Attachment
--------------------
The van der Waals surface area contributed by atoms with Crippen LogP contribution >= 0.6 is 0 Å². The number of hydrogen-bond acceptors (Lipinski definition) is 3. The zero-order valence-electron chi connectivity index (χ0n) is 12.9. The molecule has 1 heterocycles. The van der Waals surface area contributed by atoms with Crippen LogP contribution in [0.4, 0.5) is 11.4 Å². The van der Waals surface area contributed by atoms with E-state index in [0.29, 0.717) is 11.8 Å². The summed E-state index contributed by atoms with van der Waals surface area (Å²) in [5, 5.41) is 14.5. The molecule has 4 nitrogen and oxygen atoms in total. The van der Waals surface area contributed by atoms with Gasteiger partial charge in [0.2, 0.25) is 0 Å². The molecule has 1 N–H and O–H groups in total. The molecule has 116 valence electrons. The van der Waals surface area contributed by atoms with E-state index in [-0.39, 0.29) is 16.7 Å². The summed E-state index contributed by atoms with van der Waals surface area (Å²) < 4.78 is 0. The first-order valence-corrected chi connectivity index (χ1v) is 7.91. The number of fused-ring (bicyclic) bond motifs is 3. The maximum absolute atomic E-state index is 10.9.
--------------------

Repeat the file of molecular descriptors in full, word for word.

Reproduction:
The van der Waals surface area contributed by atoms with Crippen LogP contribution >= 0.6 is 0 Å². The number of hydrogen-bond acceptors (Lipinski definition) is 3. The zero-order valence-electron chi connectivity index (χ0n) is 12.9. The molecule has 1 heterocycles. The van der Waals surface area contributed by atoms with Crippen LogP contribution in [0.4, 0.5) is 11.4 Å². The van der Waals surface area contributed by atoms with E-state index in [0.29, 0.717) is 11.8 Å². The summed E-state index contributed by atoms with van der Waals surface area (Å²) in [5, 5.41) is 14.5. The molecule has 4 nitrogen and oxygen atoms in total. The van der Waals surface area contributed by atoms with Gasteiger partial charge in [0.2, 0.25) is 0 Å². The molecule has 1 N–H and O–H groups in total. The molecule has 116 valence electrons. The van der Waals surface area contributed by atoms with E-state index in [-0.39, 0.29) is 16.7 Å². The summed E-state index contributed by atoms with van der Waals surface area (Å²) < 4.78 is 0. The first-order valence-corrected chi connectivity index (χ1v) is 7.91. The number of fused-ring (bicyclic) bond motifs is 3. The maximum absolute atomic E-state index is 10.9.